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1992: Modern Talking

This was the only World Cup that saw a new ‘target score’ rule in rain-hit games.
None | By HT Correspondent
UPDATED ON MAR 11, 2007 04:57 PM IST

The fifth World Cup in Australia and New Zealand boasted many firsts, among them the participation of South Africa, readmitted into the ICC the previous year. Day-night matches were another novelty.

This was the only World Cup that saw a new ‘target score’ rule in rain-hit games.

Winning seven matches in a row, New Zealand erased the West Indian record of six, set in 1983.

SA captain Kepler Wessels became the only player to represent two countries in the event; he had played three matches for Australia in 1983.

Javed Miandad took his WC run tally to 1029 in 28 matches, moving past Viv Richards (1013 in 23 matches).

Imran Khan, then the top wicket-taker in WC history, improved his record to 34.

Pakistan's 74 against England at Adelaide was the lowest total by a Test-playing nation in the World Cup.

Sri Lanka became the first team to successfully chase a 300-plus total in ODIs, making 313-7 vs Zimbabwe (312-4) at New Plymouth on February 23.

Miandad and Imran became the only players to see action in all five World Cups.

Zimbabwe's 134 against England was the lowest total defended successfully. Zimbabwe won the match by 9 runs at Albury on March 18.

The biggest margins of victory were 10 wickets by West Indies vs Pakistan at Melbourne, and 128 runs by Australia vs Zimbabwe at Hobart.

The lowest margins of victory were 1 run by Australia vs India at Brisbane on March 1, and three wickets by three different teams.

New Zealand mostly opened their bowling with off-spinner Deepak Patel, another novelty of the tournament.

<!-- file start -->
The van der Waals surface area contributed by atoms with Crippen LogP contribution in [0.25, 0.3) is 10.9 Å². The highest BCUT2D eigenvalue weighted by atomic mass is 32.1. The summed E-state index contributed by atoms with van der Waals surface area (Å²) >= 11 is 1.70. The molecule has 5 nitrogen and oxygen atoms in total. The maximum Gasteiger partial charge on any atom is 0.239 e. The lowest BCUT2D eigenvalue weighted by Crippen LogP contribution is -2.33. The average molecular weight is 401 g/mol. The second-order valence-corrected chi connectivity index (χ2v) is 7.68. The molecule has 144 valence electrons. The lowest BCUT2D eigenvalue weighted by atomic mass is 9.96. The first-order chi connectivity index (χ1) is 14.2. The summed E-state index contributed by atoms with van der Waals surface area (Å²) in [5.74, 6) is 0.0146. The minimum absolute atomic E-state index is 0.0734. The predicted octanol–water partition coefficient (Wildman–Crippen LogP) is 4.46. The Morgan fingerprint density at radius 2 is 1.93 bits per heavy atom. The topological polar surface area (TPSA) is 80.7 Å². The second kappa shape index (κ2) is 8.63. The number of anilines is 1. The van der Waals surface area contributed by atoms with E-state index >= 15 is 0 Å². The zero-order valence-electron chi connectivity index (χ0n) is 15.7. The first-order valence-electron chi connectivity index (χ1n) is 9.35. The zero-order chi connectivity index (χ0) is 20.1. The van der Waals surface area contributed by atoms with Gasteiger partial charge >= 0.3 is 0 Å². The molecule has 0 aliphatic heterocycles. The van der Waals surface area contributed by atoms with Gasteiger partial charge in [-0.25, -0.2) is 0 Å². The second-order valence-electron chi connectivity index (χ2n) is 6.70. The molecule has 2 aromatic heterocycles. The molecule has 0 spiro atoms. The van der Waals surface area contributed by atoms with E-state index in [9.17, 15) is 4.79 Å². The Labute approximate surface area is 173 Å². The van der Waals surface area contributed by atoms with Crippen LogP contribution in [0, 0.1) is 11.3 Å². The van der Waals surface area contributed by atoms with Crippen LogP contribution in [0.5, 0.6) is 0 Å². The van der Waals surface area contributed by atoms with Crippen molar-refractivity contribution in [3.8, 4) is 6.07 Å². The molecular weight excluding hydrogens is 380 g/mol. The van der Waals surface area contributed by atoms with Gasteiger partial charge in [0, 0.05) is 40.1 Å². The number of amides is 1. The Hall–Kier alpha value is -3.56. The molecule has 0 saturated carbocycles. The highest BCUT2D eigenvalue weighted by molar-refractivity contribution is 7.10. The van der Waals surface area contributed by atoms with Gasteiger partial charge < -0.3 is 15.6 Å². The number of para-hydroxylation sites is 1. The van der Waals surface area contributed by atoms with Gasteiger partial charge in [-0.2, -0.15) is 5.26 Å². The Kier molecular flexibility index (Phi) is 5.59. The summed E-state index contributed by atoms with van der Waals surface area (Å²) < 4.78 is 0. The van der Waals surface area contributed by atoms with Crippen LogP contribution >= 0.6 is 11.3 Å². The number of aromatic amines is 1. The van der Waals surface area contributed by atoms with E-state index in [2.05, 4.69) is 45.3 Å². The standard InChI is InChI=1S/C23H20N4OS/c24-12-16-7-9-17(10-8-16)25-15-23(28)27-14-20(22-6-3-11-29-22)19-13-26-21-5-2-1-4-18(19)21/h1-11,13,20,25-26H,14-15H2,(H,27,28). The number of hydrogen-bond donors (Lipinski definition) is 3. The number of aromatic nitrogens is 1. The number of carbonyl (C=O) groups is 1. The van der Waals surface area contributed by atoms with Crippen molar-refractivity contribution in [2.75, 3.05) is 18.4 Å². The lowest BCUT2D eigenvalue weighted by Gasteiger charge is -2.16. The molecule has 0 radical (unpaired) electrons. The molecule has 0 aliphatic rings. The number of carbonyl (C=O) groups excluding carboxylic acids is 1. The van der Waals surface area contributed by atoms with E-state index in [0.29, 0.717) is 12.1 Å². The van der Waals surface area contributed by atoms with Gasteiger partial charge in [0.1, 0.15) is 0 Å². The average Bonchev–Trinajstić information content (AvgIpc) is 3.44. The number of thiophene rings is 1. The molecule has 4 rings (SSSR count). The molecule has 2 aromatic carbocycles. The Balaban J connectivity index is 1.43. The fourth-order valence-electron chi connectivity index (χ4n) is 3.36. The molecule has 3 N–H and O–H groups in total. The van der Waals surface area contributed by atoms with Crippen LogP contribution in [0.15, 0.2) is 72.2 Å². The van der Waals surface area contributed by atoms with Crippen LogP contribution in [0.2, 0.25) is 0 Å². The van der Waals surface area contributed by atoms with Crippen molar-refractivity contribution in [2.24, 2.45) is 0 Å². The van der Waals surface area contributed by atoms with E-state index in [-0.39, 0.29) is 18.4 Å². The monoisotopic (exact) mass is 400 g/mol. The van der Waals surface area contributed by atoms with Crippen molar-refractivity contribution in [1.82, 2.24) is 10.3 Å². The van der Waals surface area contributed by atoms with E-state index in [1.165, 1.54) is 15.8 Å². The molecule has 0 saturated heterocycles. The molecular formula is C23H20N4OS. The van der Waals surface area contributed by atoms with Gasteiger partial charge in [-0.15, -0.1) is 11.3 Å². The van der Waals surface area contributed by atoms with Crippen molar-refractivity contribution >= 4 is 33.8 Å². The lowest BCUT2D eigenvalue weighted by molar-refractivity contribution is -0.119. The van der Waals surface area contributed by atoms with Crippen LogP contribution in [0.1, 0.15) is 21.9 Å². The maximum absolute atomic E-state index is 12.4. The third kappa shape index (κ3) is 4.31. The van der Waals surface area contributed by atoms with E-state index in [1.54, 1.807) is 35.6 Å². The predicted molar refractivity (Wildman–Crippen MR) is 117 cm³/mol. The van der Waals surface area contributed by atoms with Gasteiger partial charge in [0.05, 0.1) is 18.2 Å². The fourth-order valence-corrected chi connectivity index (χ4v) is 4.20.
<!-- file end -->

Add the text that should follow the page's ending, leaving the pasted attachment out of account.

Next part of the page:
Martin Crowe of NZ was the top run-getter with 456 at 114.

Mohammad Azharuddin took the batting honours for India with 332 runs at 47.42.

The event’s highest individual score was 119* by Rameez Raja of Pakistan vs New Zealand at Christchurch on March 18.

Desmond Haynes and Brian Lara forged the highest partnership, an unbroken 175 for the first wicket against Pakistan at Melbourne on February 23.

The highest wicket-taker was Pakistan’s Wasim Akram, with 18 at 18.77.

Manoj Prabhakar was India’s most successful bowler with 12 wickets at 20.41.

Meyrick Pringle of South Africa recorded the best bowling figures, four for 11 vs WI at Christchurch on March 5.

Wessels with seven catches in nine matches was the most successful fielder, equalling Kapil Dev’s 1983 mark.

David Williams of West Indies, Dave Richardson of South Africa and Moin Khan of Pakistan took the wicketkeeping honours with 14 dismissals each.

The first semifinal between England and SA ended in controversy; it began to rain with the latter needing 22 off 13 balls. When play resumed, two overs were deducted for the time lost but the target remained unchanged, leaving SA to get 22 off one ball!

Pakistan won the final against England by 22 runs, taking home A$74,750.

Compiled by Manoj Kumar

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